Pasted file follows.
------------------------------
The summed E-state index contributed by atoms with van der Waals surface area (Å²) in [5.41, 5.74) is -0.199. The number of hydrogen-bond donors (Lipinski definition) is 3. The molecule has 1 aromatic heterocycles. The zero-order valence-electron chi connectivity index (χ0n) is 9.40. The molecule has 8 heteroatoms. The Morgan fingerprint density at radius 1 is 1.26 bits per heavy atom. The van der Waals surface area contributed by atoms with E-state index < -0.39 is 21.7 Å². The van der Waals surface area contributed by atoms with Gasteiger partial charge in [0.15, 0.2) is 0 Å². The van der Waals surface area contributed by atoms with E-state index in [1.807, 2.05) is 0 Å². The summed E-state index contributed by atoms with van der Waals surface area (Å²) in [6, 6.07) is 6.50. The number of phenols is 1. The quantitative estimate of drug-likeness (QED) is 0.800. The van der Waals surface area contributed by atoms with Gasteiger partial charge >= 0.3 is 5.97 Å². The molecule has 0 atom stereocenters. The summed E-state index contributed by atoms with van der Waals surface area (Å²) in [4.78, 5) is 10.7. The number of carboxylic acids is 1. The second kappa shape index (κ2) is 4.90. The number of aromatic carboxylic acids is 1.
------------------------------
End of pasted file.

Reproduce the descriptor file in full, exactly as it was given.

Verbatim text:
The summed E-state index contributed by atoms with van der Waals surface area (Å²) in [5.41, 5.74) is -0.199. The number of hydrogen-bond donors (Lipinski definition) is 3. The molecule has 1 aromatic heterocycles. The zero-order valence-electron chi connectivity index (χ0n) is 9.40. The molecule has 8 heteroatoms. The Morgan fingerprint density at radius 1 is 1.26 bits per heavy atom. The van der Waals surface area contributed by atoms with E-state index < -0.39 is 21.7 Å². The van der Waals surface area contributed by atoms with Gasteiger partial charge in [0.15, 0.2) is 0 Å². The van der Waals surface area contributed by atoms with E-state index in [1.807, 2.05) is 0 Å². The summed E-state index contributed by atoms with van der Waals surface area (Å²) in [6, 6.07) is 6.50. The number of phenols is 1. The quantitative estimate of drug-likeness (QED) is 0.800. The van der Waals surface area contributed by atoms with Gasteiger partial charge >= 0.3 is 5.97 Å². The molecule has 0 atom stereocenters. The summed E-state index contributed by atoms with van der Waals surface area (Å²) in [4.78, 5) is 10.7. The number of carboxylic acids is 1. The second kappa shape index (κ2) is 4.90. The number of aromatic carboxylic acids is 1.